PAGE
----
Publishing Others

You’re going to need a bit of backstory to get through this post.

When I was fifteen years old, I was selected to be in a “young writers” program back in Spain. This program taught us, kids from ages 9 to 20, a series of writing techniques and an introduction to poetry and all the necessary tools to one day become writers. The lessons were taught by some brilliant authors like Fernando Iwasaki, Pablo García Casado, Eduardo García and Rosa Montero, who made us write stuff and then read it aloud in class. That’s how I got to know what my friends were writing, and how many different voices fit in a classroom. The Andalusian School for Young New Writers made me realize that although I liked writing, what I really wanted was to get those voices to the public. And thus, when the journalists came to air a piece on us, I claimed on national TV that what I truly wanted was to be an editor and to publish all the people who deserved to be heard.

That philosophy has stayed with me and it’s what made me start this MSc in Publishing. After all the lessons and seminars and different events, I can understand a lot better how publishing works and how marketing, design, editorial and all other components are parts of a whole: an industry that makes money out of IP and that has strategy and numbers and an awful amount of both math and uncertainty of what the future brings. But underneath all that I saw echoed what my fifteen-year-old self thought publishing was – how what truly matters, in the end, is to bring stories and voices to people everywhere. Continue reading “Publishing Others”

The Challenges of Creating a Magazine

If someone told me that I would be making a magazine a year back, I wouldn’t believe it. And here I am, almost completing a literary magazine that has been both enriching and a delight to create.

When our course leaders informed us about creating a book or a magazine as part of our module this semester, I immediately decided to do a magazine. I always have loved reading visually appealing magazines designed to perfection. Though I decided to do a magazine, it was not long when a train of self-doubting thoughts troubled me. Questions like – Where will I find writers for my magazine? What about the design? The content? Will anyone be interested in my magazine? I felt overwhelmed.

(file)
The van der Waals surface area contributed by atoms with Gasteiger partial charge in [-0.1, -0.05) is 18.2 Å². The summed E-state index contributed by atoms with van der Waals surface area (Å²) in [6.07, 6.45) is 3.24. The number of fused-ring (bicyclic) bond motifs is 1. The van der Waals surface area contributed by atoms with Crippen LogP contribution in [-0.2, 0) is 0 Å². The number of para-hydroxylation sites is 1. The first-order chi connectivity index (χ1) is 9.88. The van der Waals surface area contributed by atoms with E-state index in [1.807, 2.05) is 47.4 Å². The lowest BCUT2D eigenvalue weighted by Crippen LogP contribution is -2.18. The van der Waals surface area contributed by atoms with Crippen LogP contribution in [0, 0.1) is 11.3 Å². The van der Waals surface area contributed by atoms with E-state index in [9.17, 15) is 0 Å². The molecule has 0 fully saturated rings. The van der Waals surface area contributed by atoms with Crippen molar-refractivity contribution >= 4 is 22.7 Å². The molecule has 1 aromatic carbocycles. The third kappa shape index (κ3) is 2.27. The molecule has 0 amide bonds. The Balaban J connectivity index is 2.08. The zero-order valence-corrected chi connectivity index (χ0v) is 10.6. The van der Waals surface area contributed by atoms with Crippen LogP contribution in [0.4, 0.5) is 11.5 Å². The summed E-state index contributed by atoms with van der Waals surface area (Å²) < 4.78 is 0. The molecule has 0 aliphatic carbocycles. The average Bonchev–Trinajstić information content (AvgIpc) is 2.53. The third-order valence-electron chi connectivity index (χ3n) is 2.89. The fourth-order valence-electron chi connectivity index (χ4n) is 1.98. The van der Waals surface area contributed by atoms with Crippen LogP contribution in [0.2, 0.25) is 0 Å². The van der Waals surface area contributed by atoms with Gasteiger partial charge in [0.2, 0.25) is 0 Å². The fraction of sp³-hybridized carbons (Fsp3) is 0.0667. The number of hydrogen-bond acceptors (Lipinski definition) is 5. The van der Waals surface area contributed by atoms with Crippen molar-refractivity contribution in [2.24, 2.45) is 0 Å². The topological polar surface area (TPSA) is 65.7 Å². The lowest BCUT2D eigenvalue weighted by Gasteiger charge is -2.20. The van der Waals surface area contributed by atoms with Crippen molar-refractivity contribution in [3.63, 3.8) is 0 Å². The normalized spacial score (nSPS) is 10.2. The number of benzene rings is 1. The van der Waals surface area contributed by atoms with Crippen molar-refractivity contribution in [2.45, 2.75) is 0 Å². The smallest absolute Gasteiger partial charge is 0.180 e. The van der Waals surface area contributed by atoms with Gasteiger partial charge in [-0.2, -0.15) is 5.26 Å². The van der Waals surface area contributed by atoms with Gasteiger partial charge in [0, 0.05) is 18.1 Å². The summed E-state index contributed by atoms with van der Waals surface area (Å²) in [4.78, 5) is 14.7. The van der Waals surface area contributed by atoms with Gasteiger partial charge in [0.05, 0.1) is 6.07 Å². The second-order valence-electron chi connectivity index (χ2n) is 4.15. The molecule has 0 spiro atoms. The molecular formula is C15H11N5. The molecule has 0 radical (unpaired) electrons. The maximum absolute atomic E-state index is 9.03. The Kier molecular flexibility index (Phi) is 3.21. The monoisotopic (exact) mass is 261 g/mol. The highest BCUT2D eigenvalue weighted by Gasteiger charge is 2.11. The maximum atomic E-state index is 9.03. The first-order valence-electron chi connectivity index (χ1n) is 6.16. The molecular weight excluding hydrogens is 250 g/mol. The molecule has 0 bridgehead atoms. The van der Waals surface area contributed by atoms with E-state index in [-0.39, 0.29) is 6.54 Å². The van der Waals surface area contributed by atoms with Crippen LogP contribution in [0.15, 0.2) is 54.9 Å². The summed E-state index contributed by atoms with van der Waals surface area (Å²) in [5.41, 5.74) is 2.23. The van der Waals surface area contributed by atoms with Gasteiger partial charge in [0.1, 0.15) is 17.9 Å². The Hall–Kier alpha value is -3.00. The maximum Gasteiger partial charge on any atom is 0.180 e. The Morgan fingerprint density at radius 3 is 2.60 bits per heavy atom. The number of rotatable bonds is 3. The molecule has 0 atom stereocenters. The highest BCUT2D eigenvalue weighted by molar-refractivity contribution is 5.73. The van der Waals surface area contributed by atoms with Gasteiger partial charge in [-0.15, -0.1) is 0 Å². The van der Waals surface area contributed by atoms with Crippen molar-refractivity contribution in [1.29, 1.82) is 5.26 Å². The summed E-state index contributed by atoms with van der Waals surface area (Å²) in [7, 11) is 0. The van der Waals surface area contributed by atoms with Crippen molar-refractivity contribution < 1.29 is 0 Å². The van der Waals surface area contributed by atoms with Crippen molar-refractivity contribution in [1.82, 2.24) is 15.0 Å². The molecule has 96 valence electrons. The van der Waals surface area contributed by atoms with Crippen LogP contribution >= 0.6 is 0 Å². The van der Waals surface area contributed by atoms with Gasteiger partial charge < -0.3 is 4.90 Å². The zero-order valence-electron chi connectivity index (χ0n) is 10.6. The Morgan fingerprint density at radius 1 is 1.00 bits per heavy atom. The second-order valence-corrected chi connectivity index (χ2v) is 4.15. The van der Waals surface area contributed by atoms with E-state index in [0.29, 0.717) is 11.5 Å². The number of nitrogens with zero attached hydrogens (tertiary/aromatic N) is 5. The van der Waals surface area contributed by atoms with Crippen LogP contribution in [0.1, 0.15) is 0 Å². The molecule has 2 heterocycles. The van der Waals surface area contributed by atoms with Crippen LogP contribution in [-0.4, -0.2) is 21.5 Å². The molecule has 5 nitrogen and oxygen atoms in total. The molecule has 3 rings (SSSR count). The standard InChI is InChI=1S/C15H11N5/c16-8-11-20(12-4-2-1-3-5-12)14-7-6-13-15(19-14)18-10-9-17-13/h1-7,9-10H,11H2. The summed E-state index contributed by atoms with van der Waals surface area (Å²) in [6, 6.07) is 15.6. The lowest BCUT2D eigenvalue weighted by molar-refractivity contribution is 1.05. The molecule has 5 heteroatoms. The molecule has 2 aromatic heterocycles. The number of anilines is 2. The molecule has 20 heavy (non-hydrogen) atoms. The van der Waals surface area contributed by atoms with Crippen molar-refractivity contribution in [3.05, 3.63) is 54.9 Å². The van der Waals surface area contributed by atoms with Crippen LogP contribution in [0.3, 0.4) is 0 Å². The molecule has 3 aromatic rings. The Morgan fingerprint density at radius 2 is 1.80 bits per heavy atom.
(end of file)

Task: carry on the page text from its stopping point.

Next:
I spoke to Nikki Simpson, Founder & Director of the International Magazine Centre and a die-hard fan of magazines herself, who encouraged me to take the leap. It is amazing to see how complex aBold Cover Designn idea may look in your mind but when you start working on it, you somehow put together different elements piece by piece, completing an entire project.

My first obstacle was to understand the objective of making a magazine and for what kind of a reader. My ideas kept changing multiple times until I finally found one after researching and talking with various people who have published or worked with a magazine. Creating the cover design and researching the USP’s for my magazine as assessment one coursework helped me immensely in visualising how to proceed with internal pages.

But wait. How do I approach people for submissions? My way of approaching may not be a comfortable one, but it indeed gave me an opportunity to connect with strangers online. Continue reading “The Challenges of Creating a Magazine”

New titles for 2019 in Forgotten Female Writers series

On International Women’s Day 2019, we are delighted to announce the next books in our Forgotten Female Writers series.

Look out for new print editions of:

Margaret Armour – Selected Poems
Eliza Brightwen – Wild Nature Won by Kindness